Friday 19 December 2014

16.3m households worldwide are classed as millionaires

Giles Broom and Margaret Collins

Published 11/06/2014 | 02:30

Global Wealth Growth
Global Wealth Growth

Rich Chinese helped make Asia the fastest-growing region for affluent families as the increase in global wealth accelerated last year, according to a study by Boston Consulting Group.

Private wealth in the Asia-Pacific region excluding Japan jumped 31pc to $37 trillion (€27 trillion) in 2013, supporting a 15pc advance to $152trn globally. That outpaced the 8.7pc worldwide growth in 2012 and provided a boost to companies that oversee funds for the rich, the Boston-based firm said in its 14th annual report on the subject.

"Wealth managers globally had another outstanding year of growth in 2013," BCG said. "The Asia-Pacific region accounted for the strongest growth."

China leapfrogged Germany and Japan in the past five years to trail only the US in a ranking of countries by private financial wealth. China's $22trn is expected to increase more than 80pc to $40trn by 2018, while the US may grow to $54trn from $46trn over the same period, BCG said.

The number of millionaire households in the world jumped to 16.3m in 2013 from 13.7m in 2012, according to the report.

Alongside China's soaring growth, faster-growing countries include India, which may more than double private wealth assets to $5trn by 2018, and Russia, where wealth may advance more than 80pc to $4trn.

The pace of growth in Latin American wealth was little changed compared with a year earlier after an increase of 11pc to $3.9trn. It's expected to climb 8.8pc a year until 2018, compared with an 11pc annual increase in the Asia-Pacific region.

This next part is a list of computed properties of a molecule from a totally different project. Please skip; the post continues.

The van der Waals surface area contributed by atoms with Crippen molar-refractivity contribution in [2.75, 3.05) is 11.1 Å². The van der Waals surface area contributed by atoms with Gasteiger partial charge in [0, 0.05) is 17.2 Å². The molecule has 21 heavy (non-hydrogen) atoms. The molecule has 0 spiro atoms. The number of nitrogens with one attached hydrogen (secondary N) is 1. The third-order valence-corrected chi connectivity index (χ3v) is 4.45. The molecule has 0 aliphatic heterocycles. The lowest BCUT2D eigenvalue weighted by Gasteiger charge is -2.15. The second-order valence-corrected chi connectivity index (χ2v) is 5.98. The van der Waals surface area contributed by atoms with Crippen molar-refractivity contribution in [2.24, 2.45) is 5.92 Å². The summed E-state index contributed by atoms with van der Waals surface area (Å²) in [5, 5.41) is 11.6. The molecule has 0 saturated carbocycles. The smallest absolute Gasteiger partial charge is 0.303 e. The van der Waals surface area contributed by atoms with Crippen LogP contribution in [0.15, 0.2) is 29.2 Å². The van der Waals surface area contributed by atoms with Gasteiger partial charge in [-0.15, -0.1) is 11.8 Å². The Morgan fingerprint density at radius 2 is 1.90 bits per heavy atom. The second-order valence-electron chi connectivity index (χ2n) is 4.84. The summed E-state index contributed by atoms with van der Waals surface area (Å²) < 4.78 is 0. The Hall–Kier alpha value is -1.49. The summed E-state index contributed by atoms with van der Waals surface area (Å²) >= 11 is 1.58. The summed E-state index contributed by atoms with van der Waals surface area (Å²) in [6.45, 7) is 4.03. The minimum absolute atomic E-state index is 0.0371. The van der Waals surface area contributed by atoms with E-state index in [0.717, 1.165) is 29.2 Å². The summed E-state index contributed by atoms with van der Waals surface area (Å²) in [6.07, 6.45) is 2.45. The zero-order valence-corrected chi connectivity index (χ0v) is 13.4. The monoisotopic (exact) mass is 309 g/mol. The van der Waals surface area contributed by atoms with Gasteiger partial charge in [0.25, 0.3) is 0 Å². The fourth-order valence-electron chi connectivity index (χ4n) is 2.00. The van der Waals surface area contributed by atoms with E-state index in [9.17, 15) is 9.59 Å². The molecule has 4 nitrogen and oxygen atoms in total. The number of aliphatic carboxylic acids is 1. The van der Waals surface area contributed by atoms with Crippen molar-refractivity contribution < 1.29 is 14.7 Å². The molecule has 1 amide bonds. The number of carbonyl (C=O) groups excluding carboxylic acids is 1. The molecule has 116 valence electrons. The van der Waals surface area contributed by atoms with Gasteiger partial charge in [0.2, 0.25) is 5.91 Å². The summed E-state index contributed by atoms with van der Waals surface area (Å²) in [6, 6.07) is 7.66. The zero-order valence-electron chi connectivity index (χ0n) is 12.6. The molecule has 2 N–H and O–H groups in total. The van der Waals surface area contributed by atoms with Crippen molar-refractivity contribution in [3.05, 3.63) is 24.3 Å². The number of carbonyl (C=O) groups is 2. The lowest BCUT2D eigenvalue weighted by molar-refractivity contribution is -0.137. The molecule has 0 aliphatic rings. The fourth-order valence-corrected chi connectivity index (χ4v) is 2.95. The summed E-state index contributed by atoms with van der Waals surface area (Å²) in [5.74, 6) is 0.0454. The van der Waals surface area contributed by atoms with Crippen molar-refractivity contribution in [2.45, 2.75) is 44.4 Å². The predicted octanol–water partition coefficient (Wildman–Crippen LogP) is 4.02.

Lag

Over the next five years, North America, western Europe and Japan are all expected to lag behind the world's average annual growth in wealth of 5.4pc.

BCG expects rich households to have almost $200trn worldwide by 2018, with the Asia-Pacific region contributing about half of global growth. Assets from Asian millionaires will help Hong Kong and Singapore encroach on Switzerland as the world's number one offshore private-banking centre.

Most offshore assets were deposited by rich families from western Europe, where the wealthy historically chose Switzerland to book money outside their country of residence.

These clients contributed to an outflow of 4pc of managed assets in Switzerland and Luxembourg during 2013 as the US and western European governments cracked down on tax dodgers with offshore accounts.

Switzerland "remains under heavy pressure because of its significant exposure to assets originating in developed economies, some of which are expected to be repatriated following government actions to minimise tax evasion", the report said. Affluent individuals from the Middle East, Africa and Eastern Europe also tend to prefer Switzerland to other offshore locations such as the Caribbean, the UK and the US.

Irish Independent

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